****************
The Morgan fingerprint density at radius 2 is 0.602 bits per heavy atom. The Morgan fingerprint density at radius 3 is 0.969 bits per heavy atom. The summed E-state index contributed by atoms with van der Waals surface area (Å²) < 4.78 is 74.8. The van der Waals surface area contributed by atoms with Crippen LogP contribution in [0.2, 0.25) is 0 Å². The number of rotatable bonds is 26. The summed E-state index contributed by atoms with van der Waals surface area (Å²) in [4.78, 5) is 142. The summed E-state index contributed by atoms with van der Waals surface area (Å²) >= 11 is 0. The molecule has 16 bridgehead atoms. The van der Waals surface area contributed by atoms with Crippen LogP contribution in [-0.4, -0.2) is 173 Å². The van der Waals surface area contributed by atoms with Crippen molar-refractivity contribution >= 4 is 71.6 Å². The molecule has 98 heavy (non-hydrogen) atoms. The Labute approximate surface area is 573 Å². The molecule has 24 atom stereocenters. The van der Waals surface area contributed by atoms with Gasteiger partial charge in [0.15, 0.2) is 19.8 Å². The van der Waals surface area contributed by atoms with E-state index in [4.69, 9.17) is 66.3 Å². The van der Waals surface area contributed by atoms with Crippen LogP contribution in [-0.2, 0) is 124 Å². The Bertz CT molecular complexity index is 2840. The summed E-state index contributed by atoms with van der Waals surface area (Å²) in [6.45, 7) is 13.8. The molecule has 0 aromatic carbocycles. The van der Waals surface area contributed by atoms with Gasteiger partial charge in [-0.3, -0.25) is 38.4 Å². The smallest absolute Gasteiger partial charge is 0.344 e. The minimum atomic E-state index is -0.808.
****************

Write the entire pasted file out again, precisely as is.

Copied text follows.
The Morgan fingerprint density at radius 2 is 0.602 bits per heavy atom. The Morgan fingerprint density at radius 3 is 0.969 bits per heavy atom. The summed E-state index contributed by atoms with van der Waals surface area (Å²) < 4.78 is 74.8. The van der Waals surface area contributed by atoms with Crippen LogP contribution in [0.2, 0.25) is 0 Å². The number of rotatable bonds is 26. The summed E-state index contributed by atoms with van der Waals surface area (Å²) in [4.78, 5) is 142. The summed E-state index contributed by atoms with van der Waals surface area (Å²) >= 11 is 0. The molecule has 16 bridgehead atoms. The van der Waals surface area contributed by atoms with Crippen LogP contribution in [-0.4, -0.2) is 173 Å². The van der Waals surface area contributed by atoms with Crippen molar-refractivity contribution >= 4 is 71.6 Å². The molecule has 98 heavy (non-hydrogen) atoms. The Labute approximate surface area is 573 Å². The molecule has 24 atom stereocenters. The van der Waals surface area contributed by atoms with Gasteiger partial charge in [0.15, 0.2) is 19.8 Å². The van der Waals surface area contributed by atoms with E-state index in [4.69, 9.17) is 66.3 Å². The van der Waals surface area contributed by atoms with Crippen LogP contribution in [-0.2, 0) is 124 Å². The Bertz CT molecular complexity index is 2840. The summed E-state index contributed by atoms with van der Waals surface area (Å²) in [6.45, 7) is 13.8. The molecule has 0 aromatic carbocycles. The van der Waals surface area contributed by atoms with Gasteiger partial charge in [-0.3, -0.25) is 38.4 Å². The smallest absolute Gasteiger partial charge is 0.344 e. The minimum atomic E-state index is -0.808.